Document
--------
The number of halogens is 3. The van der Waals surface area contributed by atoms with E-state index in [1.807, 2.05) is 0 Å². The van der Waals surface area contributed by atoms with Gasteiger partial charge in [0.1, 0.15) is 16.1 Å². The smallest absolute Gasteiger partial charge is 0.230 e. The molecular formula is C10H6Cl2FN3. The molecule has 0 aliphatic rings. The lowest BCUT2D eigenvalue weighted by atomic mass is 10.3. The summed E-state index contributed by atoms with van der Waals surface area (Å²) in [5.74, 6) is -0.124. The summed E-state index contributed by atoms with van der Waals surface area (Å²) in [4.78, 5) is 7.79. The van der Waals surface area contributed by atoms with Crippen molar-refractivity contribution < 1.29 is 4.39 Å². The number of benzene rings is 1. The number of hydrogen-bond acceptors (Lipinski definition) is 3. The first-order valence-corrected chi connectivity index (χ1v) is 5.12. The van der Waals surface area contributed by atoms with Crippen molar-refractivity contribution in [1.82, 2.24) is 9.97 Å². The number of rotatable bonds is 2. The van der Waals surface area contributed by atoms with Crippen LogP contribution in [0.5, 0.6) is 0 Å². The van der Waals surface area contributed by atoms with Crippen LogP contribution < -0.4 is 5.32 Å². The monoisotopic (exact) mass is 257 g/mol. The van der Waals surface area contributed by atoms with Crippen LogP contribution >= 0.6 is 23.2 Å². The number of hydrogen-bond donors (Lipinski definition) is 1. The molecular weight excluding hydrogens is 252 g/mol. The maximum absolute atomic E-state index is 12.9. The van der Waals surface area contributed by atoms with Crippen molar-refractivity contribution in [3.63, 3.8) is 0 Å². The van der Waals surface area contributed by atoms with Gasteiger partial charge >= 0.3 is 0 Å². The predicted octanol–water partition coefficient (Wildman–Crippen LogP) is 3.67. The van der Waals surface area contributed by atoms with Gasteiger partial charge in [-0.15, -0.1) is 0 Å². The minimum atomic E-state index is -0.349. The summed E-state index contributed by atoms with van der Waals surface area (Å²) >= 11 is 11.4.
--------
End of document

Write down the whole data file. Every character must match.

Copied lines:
The number of halogens is 3. The van der Waals surface area contributed by atoms with E-state index in [1.807, 2.05) is 0 Å². The van der Waals surface area contributed by atoms with Gasteiger partial charge in [0.1, 0.15) is 16.1 Å². The smallest absolute Gasteiger partial charge is 0.230 e. The molecular formula is C10H6Cl2FN3. The molecule has 0 aliphatic rings. The lowest BCUT2D eigenvalue weighted by atomic mass is 10.3. The summed E-state index contributed by atoms with van der Waals surface area (Å²) in [5.74, 6) is -0.124. The summed E-state index contributed by atoms with van der Waals surface area (Å²) in [4.78, 5) is 7.79. The van der Waals surface area contributed by atoms with Crippen molar-refractivity contribution < 1.29 is 4.39 Å². The number of benzene rings is 1. The number of hydrogen-bond acceptors (Lipinski definition) is 3. The first-order valence-corrected chi connectivity index (χ1v) is 5.12. The van der Waals surface area contributed by atoms with Crippen molar-refractivity contribution in [1.82, 2.24) is 9.97 Å². The number of rotatable bonds is 2. The van der Waals surface area contributed by atoms with Crippen LogP contribution in [0.5, 0.6) is 0 Å². The van der Waals surface area contributed by atoms with Crippen LogP contribution < -0.4 is 5.32 Å². The monoisotopic (exact) mass is 257 g/mol. The van der Waals surface area contributed by atoms with Crippen LogP contribution >= 0.6 is 23.2 Å². The number of hydrogen-bond donors (Lipinski definition) is 1. The molecular weight excluding hydrogens is 252 g/mol. The maximum absolute atomic E-state index is 12.9. The van der Waals surface area contributed by atoms with Crippen molar-refractivity contribution in [3.63, 3.8) is 0 Å². The van der Waals surface area contributed by atoms with Gasteiger partial charge >= 0.3 is 0 Å². The predicted octanol–water partition coefficient (Wildman–Crippen LogP) is 3.67. The van der Waals surface area contributed by atoms with Gasteiger partial charge in [-0.15, -0.1) is 0 Å². The minimum atomic E-state index is -0.349. The summed E-state index contributed by atoms with van der Waals surface area (Å²) >= 11 is 11.4.